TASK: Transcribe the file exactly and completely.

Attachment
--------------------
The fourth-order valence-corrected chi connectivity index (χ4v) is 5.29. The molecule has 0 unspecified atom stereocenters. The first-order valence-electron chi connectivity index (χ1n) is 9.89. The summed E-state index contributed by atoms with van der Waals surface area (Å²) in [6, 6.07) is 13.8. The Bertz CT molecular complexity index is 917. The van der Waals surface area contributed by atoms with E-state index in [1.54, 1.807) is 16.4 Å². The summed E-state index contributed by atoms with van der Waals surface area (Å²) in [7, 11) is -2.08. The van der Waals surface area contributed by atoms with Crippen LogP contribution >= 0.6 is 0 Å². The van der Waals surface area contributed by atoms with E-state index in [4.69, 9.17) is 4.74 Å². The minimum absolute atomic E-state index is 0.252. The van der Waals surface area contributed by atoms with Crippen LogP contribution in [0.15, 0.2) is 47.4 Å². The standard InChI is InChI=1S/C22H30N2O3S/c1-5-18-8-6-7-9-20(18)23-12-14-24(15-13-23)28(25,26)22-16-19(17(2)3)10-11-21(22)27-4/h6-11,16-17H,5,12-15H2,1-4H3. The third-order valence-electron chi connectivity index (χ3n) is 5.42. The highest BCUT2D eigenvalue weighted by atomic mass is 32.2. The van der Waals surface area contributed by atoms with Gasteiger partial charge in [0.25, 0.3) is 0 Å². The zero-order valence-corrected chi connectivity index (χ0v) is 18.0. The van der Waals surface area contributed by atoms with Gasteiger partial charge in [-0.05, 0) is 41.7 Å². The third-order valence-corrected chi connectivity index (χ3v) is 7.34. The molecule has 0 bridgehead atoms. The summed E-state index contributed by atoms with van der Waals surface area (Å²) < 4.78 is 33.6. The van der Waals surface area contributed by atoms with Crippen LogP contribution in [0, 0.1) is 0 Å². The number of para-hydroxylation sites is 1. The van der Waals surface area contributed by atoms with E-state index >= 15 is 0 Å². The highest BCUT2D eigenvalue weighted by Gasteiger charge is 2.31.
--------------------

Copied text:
The fourth-order valence-corrected chi connectivity index (χ4v) is 5.29. The molecule has 0 unspecified atom stereocenters. The first-order valence-electron chi connectivity index (χ1n) is 9.89. The summed E-state index contributed by atoms with van der Waals surface area (Å²) in [6, 6.07) is 13.8. The Bertz CT molecular complexity index is 917. The van der Waals surface area contributed by atoms with E-state index in [1.54, 1.807) is 16.4 Å². The summed E-state index contributed by atoms with van der Waals surface area (Å²) in [7, 11) is -2.08. The van der Waals surface area contributed by atoms with Crippen LogP contribution >= 0.6 is 0 Å². The van der Waals surface area contributed by atoms with E-state index in [4.69, 9.17) is 4.74 Å². The minimum absolute atomic E-state index is 0.252. The van der Waals surface area contributed by atoms with Crippen LogP contribution in [0.15, 0.2) is 47.4 Å². The standard InChI is InChI=1S/C22H30N2O3S/c1-5-18-8-6-7-9-20(18)23-12-14-24(15-13-23)28(25,26)22-16-19(17(2)3)10-11-21(22)27-4/h6-11,16-17H,5,12-15H2,1-4H3. The third-order valence-electron chi connectivity index (χ3n) is 5.42. The highest BCUT2D eigenvalue weighted by atomic mass is 32.2. The van der Waals surface area contributed by atoms with Gasteiger partial charge in [0.25, 0.3) is 0 Å². The zero-order valence-corrected chi connectivity index (χ0v) is 18.0. The van der Waals surface area contributed by atoms with Gasteiger partial charge in [-0.05, 0) is 41.7 Å². The third-order valence-corrected chi connectivity index (χ3v) is 7.34. The molecule has 0 bridgehead atoms. The summed E-state index contributed by atoms with van der Waals surface area (Å²) < 4.78 is 33.6. The van der Waals surface area contributed by atoms with Crippen LogP contribution in [0, 0.1) is 0 Å². The number of para-hydroxylation sites is 1. The van der Waals surface area contributed by atoms with E-state index >= 15 is 0 Å². The highest BCUT2D eigenvalue weighted by Gasteiger charge is 2.31.